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Ivashutin, Petr Ivanovich
Russian bureaucrat. First Deputy Chairman of KGB 1959-1963. GRU Chief 1963-1988. As GRU chief he was instrumental in establishing the requirements and directing development and operation of Russian optical surveillance and signal intelligence satellites.

Born: 1909-09-05. Died: 2002-01-01.

Biography: A volunteer in the punitive formations of the Special Purpose Units, Ivashutin came into Army counter-intelligence from 1931. During the war he held leading posts in Smersh. Even at this time Ivashutin had powerful enemies in the NKGB. In 1944-45 he was chief of Smersh on the 3rd Ukrainian Front and in that capacity waged a ferocious struggle against the Ukrainian insurgent army and played an active role in the establishment of communist order in Bulgaria, Yugoslavia and Hungary. It was at this time that he first met Brezhnev, and in all subsequent activities the two men always supported each other. At the end of the war Ivashutin took part in the forcible repatriation of Soviet citizens who did not want to return to the Soviet Union. He also played a special part in the liquidation of soldiers and officers of the Russian Liberation Army. After the disbandment of Smersh he managed to outlive its other leaders by a timely transfer out of the Abakumov faction into that of Beria. At Beria's downfall he went over to the Serov faction and was appointed head of the KGB 3rd Chief Directorate. He then took part in the arrest and liquidation of Serov. On Brezhnev's recommendation in 1963, Ivashutin was appointed chief of the GRU. In this position he had a number of very serious confrontations with the KGB and personally with Andropov. However, Ivashutin defended the interests of the Army with more vigour than any of his predecessors and, therefore, in spite of his past ties with the KGB, enjoyed unlimited support from the first deputy chairman of the Council of Ministers, the chairman of the Military Industrial Complex Smirnov as well as Marshals Ustinov and Ogarkov. After Andropov's coming to power Ivashutin held on to his post in view of powerful support within the Army.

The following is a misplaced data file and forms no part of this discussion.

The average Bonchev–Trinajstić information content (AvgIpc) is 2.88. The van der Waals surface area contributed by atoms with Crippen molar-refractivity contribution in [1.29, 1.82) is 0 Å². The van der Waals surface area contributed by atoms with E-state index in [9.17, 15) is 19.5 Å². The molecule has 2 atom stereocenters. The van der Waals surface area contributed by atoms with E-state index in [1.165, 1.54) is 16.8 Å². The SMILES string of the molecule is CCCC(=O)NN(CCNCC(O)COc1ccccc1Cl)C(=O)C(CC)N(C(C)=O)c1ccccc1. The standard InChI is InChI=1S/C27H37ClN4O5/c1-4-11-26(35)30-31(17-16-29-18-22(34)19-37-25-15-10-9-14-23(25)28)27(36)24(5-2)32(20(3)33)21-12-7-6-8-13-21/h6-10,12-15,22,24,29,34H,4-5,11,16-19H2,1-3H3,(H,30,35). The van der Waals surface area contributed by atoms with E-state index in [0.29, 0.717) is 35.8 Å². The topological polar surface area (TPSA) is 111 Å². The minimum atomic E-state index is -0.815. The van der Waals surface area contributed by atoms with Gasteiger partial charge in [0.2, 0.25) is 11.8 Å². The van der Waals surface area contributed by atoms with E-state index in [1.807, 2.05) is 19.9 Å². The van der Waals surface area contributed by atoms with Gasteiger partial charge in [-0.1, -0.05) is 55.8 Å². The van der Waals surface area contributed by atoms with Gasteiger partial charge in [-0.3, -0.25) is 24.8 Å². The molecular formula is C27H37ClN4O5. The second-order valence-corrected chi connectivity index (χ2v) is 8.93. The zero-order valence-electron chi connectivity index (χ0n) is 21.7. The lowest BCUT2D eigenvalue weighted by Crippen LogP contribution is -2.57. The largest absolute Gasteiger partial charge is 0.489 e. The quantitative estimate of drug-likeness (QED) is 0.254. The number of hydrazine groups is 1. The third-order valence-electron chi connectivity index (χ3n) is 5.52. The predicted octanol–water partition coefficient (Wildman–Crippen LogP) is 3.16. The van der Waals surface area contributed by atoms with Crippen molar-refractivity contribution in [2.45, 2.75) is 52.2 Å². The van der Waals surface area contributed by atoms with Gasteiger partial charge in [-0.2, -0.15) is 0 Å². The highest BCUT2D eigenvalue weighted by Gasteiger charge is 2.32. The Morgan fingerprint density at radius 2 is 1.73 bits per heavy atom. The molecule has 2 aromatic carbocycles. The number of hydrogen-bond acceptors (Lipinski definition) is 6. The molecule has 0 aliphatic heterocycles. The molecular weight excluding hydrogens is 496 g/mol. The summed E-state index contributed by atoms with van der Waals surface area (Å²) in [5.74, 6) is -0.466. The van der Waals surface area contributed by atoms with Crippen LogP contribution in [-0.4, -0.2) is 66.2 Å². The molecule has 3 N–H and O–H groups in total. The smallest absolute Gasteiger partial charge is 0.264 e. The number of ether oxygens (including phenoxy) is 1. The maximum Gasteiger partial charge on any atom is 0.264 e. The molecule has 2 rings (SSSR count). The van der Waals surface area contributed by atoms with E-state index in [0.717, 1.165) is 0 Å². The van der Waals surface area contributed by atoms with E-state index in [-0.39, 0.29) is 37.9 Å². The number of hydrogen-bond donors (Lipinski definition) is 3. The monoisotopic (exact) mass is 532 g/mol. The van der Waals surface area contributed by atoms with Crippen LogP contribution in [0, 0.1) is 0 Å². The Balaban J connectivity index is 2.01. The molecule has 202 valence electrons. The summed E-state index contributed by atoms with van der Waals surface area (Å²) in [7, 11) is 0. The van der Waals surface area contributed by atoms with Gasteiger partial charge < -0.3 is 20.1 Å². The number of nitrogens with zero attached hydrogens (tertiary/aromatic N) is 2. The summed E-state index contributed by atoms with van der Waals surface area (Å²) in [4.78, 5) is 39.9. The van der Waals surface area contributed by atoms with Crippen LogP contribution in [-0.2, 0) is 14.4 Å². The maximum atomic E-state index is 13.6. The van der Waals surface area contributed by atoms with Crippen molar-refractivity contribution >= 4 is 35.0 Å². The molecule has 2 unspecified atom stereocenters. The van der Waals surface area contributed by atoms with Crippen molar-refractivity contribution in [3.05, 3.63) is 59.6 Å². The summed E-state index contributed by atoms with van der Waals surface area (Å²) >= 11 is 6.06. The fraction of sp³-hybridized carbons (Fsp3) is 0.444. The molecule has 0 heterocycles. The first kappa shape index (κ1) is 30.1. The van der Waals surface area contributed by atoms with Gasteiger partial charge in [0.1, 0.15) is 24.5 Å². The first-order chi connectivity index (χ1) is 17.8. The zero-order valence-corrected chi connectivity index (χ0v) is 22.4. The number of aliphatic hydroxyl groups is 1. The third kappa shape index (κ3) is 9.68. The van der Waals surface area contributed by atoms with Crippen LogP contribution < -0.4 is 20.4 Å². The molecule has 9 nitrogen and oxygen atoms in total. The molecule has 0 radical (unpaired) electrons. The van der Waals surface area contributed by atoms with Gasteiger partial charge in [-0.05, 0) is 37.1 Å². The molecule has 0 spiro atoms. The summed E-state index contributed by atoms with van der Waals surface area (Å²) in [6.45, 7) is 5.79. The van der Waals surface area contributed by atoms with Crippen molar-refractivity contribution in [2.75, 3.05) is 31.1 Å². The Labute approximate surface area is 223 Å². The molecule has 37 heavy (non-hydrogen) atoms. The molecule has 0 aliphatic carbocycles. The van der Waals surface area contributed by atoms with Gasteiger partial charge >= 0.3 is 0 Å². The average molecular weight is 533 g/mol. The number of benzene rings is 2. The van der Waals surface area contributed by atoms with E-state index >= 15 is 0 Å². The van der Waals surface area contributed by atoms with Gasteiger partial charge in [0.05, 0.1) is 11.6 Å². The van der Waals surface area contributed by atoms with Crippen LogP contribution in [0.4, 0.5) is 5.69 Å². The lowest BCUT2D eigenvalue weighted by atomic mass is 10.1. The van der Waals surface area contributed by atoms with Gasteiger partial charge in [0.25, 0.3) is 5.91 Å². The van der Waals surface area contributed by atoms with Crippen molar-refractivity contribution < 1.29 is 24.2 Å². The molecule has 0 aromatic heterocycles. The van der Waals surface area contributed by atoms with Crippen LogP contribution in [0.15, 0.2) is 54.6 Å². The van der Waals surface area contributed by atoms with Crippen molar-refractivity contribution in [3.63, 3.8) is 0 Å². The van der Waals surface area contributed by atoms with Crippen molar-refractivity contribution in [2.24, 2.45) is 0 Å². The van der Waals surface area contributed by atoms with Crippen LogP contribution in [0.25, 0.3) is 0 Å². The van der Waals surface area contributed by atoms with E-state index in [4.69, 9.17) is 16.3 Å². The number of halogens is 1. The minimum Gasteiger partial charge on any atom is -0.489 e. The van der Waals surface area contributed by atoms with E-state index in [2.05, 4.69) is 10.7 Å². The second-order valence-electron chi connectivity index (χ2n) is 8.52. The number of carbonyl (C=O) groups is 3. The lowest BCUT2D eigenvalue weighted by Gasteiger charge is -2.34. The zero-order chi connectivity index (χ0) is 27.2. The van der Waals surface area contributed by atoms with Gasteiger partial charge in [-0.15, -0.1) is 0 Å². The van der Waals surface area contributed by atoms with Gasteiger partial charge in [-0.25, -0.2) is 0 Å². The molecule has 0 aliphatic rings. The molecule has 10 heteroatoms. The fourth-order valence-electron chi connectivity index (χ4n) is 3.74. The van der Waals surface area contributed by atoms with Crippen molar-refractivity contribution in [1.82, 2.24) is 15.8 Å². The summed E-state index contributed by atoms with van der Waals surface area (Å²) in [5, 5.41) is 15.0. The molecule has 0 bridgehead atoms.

Country: Russia. Bibliography: 474.

1961 March 29 - .
  • State Commission on Vostok 1 - . Nation: Russia. Related Persons: Ivashutin, Ustinov. Program: Vostok. Flight: Vostok 1. Spacecraft: Vostok.

    The commission meets from 16:00 to 18:00 to assess readiness for launch. Korolev says he is ready to launch a man, following the two consecutive successful mannequin flights. Who will be selected to be the first man in space? The commission discusses the issue at some length. Afterwards, Kamanin meets with Ustinov at 18:30 and shows him a picture album of photographs taken from Vostok on the March 9 and 25 test flights. One taken over Turkey clearly shows the city of Alexandretta and the concrete runways of the airfields, demonstrating the military potential of the system. All is ready for the flight. The Central Committee of the Communist Party has issued a decree that the first man be launched into space between 10 and 20 April 1961. Three variant press releases are prepared, for 1) attainment of a successful orbit; 2) after a successful landing; and 3) in the event of an emergency landing with a request for international assistance in recovery and return of the cosmonaut. The consensus is that the APO destruct system used in the unmanned test flights will be deleted for the manned flight. Only Ivashutin is against this. Two successful ejection tests from an Il-28 bomber were reported from LII, finally completing a key milestone required for the flight.


1966 December 10 - .
  • Soviets view scope of American Apollo program with dismay - . Nation: Russia. Related Persons: Grechko, Ivashutin, Rudenko, Vershinin, Zakharov. Program: Soyuz, Apollo, Lunar L1.

    Grechko, Zakharov, Shtemenko, Ivashutin, Vershinin, Rudenko and with dozens of other generals view a film prepared by the GRU on the American Apollo program. It gives the viewers a clear idea of the immense scale of the American program, which dwarfs the resources the Soviets have devoted to their counterpart. Kamanin believes it clearly demonstrates why the Soviet Union is lagging in the space race and how illusory is the hope of ever regaining the lead.



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